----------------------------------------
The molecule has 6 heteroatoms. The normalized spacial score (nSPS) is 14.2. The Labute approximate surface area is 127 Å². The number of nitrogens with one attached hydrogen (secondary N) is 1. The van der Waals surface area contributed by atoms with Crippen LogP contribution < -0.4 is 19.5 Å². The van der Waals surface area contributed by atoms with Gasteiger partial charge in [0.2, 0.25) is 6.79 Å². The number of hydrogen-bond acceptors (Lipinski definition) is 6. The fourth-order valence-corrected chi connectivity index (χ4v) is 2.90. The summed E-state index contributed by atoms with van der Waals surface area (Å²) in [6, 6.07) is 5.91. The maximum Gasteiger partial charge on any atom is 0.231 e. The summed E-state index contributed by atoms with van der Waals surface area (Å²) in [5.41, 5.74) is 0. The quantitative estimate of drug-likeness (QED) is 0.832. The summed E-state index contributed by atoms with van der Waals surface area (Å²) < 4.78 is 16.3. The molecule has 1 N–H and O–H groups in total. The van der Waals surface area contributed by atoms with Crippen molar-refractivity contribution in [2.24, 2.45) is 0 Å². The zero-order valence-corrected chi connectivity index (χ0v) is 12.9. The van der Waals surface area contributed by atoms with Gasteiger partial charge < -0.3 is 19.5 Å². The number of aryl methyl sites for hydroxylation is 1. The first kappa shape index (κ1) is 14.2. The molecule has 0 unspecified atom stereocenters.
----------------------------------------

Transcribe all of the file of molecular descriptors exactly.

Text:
The molecule has 6 heteroatoms. The normalized spacial score (nSPS) is 14.2. The Labute approximate surface area is 127 Å². The number of nitrogens with one attached hydrogen (secondary N) is 1. The van der Waals surface area contributed by atoms with Crippen LogP contribution < -0.4 is 19.5 Å². The van der Waals surface area contributed by atoms with Gasteiger partial charge in [0.2, 0.25) is 6.79 Å². The number of hydrogen-bond acceptors (Lipinski definition) is 6. The fourth-order valence-corrected chi connectivity index (χ4v) is 2.90. The summed E-state index contributed by atoms with van der Waals surface area (Å²) in [6, 6.07) is 5.91. The maximum Gasteiger partial charge on any atom is 0.231 e. The summed E-state index contributed by atoms with van der Waals surface area (Å²) in [5.41, 5.74) is 0. The quantitative estimate of drug-likeness (QED) is 0.832. The summed E-state index contributed by atoms with van der Waals surface area (Å²) < 4.78 is 16.3. The molecule has 1 N–H and O–H groups in total. The van der Waals surface area contributed by atoms with Crippen molar-refractivity contribution in [2.24, 2.45) is 0 Å². The zero-order valence-corrected chi connectivity index (χ0v) is 12.9. The van der Waals surface area contributed by atoms with Gasteiger partial charge < -0.3 is 19.5 Å². The number of aryl methyl sites for hydroxylation is 1. The first kappa shape index (κ1) is 14.2. The molecule has 0 unspecified atom stereocenters.